PUEBLO – Thousands of kids will soon go knocking on neighborhood doors in search of the best candy Halloween has to offer.
But before they hit the streets, Pueblo Police are working to make sure the children stay safe.
Officers conducted unannounced compliance checks on the 14 most sexually violent predators in the city this week. All but one were found to be in compliance, which essentially checks to see the person is living at the address given to authorities.
Still, there’s no state law banning sex offenders from handing out candy on Halloween.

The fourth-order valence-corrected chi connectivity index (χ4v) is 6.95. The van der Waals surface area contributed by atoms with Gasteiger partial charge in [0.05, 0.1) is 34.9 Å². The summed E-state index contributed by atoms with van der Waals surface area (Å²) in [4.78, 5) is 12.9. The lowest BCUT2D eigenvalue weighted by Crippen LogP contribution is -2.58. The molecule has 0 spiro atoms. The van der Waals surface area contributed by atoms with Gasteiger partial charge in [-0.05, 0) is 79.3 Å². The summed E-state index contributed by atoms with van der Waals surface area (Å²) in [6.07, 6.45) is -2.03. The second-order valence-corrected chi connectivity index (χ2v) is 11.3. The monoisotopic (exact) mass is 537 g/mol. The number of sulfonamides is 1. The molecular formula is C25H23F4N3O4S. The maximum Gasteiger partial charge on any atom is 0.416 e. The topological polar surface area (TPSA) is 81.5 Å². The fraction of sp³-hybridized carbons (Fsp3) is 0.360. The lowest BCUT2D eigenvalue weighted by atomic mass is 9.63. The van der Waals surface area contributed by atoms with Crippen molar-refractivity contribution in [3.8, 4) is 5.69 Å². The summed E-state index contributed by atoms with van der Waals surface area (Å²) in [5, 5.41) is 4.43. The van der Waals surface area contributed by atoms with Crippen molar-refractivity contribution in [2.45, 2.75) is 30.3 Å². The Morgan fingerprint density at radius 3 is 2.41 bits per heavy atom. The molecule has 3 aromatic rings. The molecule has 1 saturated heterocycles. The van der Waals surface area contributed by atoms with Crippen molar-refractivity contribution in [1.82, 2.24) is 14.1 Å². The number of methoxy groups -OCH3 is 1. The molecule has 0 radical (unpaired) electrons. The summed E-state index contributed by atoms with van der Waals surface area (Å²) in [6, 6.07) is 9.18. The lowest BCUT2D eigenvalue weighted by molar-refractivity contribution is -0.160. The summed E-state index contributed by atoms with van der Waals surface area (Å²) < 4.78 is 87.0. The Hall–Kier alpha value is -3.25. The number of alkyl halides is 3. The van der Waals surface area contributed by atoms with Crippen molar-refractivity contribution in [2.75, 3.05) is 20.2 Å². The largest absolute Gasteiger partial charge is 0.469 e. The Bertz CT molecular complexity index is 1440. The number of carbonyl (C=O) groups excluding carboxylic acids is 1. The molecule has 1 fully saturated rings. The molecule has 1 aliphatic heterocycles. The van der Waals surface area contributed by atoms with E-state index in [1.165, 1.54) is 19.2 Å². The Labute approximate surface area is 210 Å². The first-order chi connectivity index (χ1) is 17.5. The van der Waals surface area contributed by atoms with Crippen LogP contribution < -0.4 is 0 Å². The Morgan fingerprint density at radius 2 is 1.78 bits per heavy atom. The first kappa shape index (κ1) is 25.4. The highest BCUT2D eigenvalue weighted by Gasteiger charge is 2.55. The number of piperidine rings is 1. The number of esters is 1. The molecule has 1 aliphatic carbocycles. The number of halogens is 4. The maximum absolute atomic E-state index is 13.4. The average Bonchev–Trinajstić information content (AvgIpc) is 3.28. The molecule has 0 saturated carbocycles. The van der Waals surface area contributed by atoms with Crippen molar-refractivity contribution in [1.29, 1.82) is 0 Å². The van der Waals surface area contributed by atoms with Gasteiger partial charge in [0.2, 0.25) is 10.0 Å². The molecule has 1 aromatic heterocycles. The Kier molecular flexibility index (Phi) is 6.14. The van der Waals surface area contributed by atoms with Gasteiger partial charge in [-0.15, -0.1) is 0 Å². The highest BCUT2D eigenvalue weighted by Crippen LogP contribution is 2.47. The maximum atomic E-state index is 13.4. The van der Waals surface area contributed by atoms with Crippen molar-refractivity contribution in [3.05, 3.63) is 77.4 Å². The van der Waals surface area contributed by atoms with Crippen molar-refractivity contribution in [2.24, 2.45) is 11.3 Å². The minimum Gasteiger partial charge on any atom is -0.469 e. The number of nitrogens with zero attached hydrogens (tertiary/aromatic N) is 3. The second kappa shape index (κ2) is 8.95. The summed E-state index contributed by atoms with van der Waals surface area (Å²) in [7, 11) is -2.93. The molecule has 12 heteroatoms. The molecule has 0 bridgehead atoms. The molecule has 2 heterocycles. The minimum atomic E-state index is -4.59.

That’s why police are stressing the importance of parents remaining with their trick-or-treaters and making sure everyone is visible.
“If you’re going to decide to go house-to-house, make sure the kids have the arm bands and lights.. those little cam lights on them, that way people can see them,” said Sgt. Franklyn Ortega with the Pueblo Police Department. “Escort them from your car, to the house, back to the car.”
Ortega said another good option for trick-or-treating is going to a controlled event. The department its first-ever “Trunk or Treat” on Oct. 31, at the parking lot adjacent to the police department, from 5 to 7 p.m.
That said, there are still a number of resources for parents to check and see if sex offenders are living in their neighborhood.